Show your people that you are concerned about evangelization both locally and worldwide. Be diligent about personally and publicly exercising intercessory prayer for your missionary family.
There are obviously various ways to collect the commitments for a Faith Promise offering. Some churches will do this through their Sunday school classes, others through small groups. Some will encourage those not present during the conference to send in their commitments so that they can be included in the total. Sometimes there will be opportunities during the week of the conference to bring a Faith Promise offering. However and whenever it is done, most churches will emphasize it at the conclusion of their missionary conference—usually as part of the regular Sunday services. When this is done, it is important that the pastor lead in explaining and encouraging the offering. The pastor must be seen by his people leading the way in this faith endeavor.
A Biblical Foundation
In the early years of the Christian church, a real concern was expressed for “the poor among the saints in Jerusalem (Romans 15:26).” These particular Christians were poor for a number of reasons. They were severe-ly affected by the famine of A.D. 46 during the time of the Emperor Claudius (see Acts 11:27-30). They also experienced persecution at the hands of the Jewish religious establishment in the form of social ostracism and economic boycott. Besides this, the mother church in Jerusalem had heavy obligations to care for their widows and a large number of itinerant teachers and leaders, as well as providing hospitality for Christian visitors who frequented the city. To this was added the heavy taxation imposed upon the citizens from both Jewish and Roman sources. All of this affected the Christians living in Judea.
The apostle Paul was a primary force behind the drive to gather a special offering from the Gentile churches for these Judean Christians. This was an offering over-and-above local church expenses, which were funded by the tithes of each congregation.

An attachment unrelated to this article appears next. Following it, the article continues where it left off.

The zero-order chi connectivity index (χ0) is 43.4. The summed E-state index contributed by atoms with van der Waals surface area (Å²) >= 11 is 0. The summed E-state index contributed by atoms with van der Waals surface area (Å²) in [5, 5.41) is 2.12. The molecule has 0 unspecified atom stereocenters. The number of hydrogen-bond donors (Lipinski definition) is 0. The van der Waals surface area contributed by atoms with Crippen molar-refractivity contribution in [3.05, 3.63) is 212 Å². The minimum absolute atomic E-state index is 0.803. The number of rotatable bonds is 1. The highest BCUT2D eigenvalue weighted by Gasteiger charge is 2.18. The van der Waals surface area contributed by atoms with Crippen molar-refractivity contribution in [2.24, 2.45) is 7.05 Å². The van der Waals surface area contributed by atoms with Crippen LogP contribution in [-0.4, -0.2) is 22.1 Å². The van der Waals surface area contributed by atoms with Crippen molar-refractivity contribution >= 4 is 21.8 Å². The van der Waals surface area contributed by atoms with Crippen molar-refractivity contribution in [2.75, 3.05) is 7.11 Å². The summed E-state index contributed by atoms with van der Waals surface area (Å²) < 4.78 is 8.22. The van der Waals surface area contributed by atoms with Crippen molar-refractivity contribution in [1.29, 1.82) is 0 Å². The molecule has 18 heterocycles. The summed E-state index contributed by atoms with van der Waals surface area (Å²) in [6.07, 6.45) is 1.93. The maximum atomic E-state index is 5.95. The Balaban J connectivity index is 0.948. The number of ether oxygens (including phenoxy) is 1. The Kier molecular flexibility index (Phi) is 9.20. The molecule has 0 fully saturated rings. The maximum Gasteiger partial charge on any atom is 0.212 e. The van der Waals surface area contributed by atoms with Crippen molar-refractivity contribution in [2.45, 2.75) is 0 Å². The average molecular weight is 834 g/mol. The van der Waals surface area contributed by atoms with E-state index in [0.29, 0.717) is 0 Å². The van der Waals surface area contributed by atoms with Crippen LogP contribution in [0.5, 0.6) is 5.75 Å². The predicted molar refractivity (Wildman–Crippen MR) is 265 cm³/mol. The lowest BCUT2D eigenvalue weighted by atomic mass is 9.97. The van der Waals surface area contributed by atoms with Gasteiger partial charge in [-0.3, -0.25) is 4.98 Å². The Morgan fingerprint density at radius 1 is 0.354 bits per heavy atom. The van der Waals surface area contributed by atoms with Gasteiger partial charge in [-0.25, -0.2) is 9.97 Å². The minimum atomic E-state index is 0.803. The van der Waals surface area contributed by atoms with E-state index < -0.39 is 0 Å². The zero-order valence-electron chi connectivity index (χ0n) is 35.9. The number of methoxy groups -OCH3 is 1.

The special fund-raising effort on behalf of those living in Judea began when a man named Agabus came as a guest speaker to the church at Antioch. This was during the time when Barnabas and Paul were part of the pastoral staff of that responsive church. Agabus predicted that a famine would come, and that it would affect primarily the people in Judea.
The Christians of Antioch took this prophecy very seriously. They trusted God to provide them the additional funds needed to give to those who would be affected by the famine. When they raised an amount that matched their goal, they sent it to Judea by Barnabas and Saul (Acts 11:27-30).
How did Paul set out to facilitate the offering? He must have begun by reflecting upon the way the church at Antioch had initially responded. That response is described for us in Acts 11:29-30:
** Each believer decided personally whether or not to be involved.
** Each participated according to his or her ability.
** They followed through and did it.
Using that first Faith Promise offering as a model, Paul encouraged all of the churches he established to participate in such offerings—pooling their resources to meet the needs of people outside their local church communities. Churches in Galatia, Corinth, Macedonia, Rome and all over the Roman Empire participated in this type of offering, which, as we have seen, was over-and-above the tithes the people gave to support their local work.
This special offering was global in scope. Paul, from Tarsus in Cilicia, was an apostle to the Gentiles. He wrote to the church at Corinth, which was in a Roman province, using the Macedonians as an example to help stimulate their faith. We know he also received offerings from churches in Rome and Galatia. Titus, from Crete, and men selected from churches planted on all three of Paul's missionary journeys (e.g., Berea, Thessalonica, Derbe and the province of Asia) were asked to help gather and carry the offerings from their congregations to Jerusalem (Acts 20:4, 24:17). It would be difficult to become more international than that! This global aspect of Paul's method commends it to us today for funding missionary endeavors.